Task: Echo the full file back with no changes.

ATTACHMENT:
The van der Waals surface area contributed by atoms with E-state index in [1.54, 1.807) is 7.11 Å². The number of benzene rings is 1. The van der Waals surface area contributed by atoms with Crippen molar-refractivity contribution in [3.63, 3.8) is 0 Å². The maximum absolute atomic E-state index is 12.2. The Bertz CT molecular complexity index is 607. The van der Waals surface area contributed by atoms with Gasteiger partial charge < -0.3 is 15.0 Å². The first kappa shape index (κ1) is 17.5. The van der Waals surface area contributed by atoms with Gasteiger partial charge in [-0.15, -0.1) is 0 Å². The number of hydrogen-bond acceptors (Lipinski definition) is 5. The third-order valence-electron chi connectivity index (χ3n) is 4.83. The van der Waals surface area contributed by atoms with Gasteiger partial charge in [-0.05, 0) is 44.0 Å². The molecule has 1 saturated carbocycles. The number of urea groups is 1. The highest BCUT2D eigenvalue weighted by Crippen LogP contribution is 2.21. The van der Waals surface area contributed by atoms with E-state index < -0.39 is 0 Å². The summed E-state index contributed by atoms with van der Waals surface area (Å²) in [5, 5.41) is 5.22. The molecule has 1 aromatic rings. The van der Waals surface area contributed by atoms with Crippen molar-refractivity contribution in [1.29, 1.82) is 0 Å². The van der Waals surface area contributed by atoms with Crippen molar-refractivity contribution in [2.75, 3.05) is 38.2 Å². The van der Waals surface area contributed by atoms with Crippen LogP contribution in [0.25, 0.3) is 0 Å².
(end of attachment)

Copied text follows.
The van der Waals surface area contributed by atoms with E-state index in [1.54, 1.807) is 7.11 Å². The number of benzene rings is 1. The van der Waals surface area contributed by atoms with Crippen molar-refractivity contribution in [3.63, 3.8) is 0 Å². The maximum absolute atomic E-state index is 12.2. The Bertz CT molecular complexity index is 607. The van der Waals surface area contributed by atoms with Gasteiger partial charge < -0.3 is 15.0 Å². The first kappa shape index (κ1) is 17.5. The van der Waals surface area contributed by atoms with Gasteiger partial charge in [-0.15, -0.1) is 0 Å². The number of hydrogen-bond acceptors (Lipinski definition) is 5. The third-order valence-electron chi connectivity index (χ3n) is 4.83. The van der Waals surface area contributed by atoms with Gasteiger partial charge in [-0.05, 0) is 44.0 Å². The molecule has 1 saturated carbocycles. The number of urea groups is 1. The highest BCUT2D eigenvalue weighted by Crippen LogP contribution is 2.21. The van der Waals surface area contributed by atoms with E-state index < -0.39 is 0 Å². The summed E-state index contributed by atoms with van der Waals surface area (Å²) in [5, 5.41) is 5.22. The molecule has 1 aromatic rings. The van der Waals surface area contributed by atoms with Crippen molar-refractivity contribution in [1.29, 1.82) is 0 Å². The van der Waals surface area contributed by atoms with Crippen molar-refractivity contribution in [2.75, 3.05) is 38.2 Å². The van der Waals surface area contributed by atoms with Crippen LogP contribution in [0.25, 0.3) is 0 Å².